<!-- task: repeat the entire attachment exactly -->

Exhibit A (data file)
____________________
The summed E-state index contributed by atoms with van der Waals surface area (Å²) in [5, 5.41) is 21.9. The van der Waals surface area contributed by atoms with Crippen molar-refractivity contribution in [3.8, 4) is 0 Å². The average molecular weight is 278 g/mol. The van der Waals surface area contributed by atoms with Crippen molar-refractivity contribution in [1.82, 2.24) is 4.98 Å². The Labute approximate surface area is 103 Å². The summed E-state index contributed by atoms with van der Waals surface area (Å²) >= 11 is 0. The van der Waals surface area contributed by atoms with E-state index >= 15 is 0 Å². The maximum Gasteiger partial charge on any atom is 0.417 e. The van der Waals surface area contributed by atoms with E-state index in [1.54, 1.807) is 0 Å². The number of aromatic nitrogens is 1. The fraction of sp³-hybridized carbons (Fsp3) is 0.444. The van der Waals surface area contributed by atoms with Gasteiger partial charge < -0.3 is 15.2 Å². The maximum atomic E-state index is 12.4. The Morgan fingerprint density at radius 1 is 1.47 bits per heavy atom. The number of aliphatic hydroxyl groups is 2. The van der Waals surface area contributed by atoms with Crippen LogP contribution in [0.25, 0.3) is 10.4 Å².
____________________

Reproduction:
The summed E-state index contributed by atoms with van der Waals surface area (Å²) in [5, 5.41) is 21.9. The van der Waals surface area contributed by atoms with Crippen molar-refractivity contribution in [3.8, 4) is 0 Å². The average molecular weight is 278 g/mol. The van der Waals surface area contributed by atoms with Crippen molar-refractivity contribution in [1.82, 2.24) is 4.98 Å². The Labute approximate surface area is 103 Å². The summed E-state index contributed by atoms with van der Waals surface area (Å²) >= 11 is 0. The van der Waals surface area contributed by atoms with E-state index >= 15 is 0 Å². The maximum Gasteiger partial charge on any atom is 0.417 e. The van der Waals surface area contributed by atoms with E-state index in [1.54, 1.807) is 0 Å². The number of aromatic nitrogens is 1. The fraction of sp³-hybridized carbons (Fsp3) is 0.444. The van der Waals surface area contributed by atoms with Gasteiger partial charge < -0.3 is 15.2 Å². The maximum atomic E-state index is 12.4. The Morgan fingerprint density at radius 1 is 1.47 bits per heavy atom. The number of aliphatic hydroxyl groups is 2. The van der Waals surface area contributed by atoms with Crippen LogP contribution in [0.25, 0.3) is 10.4 Å².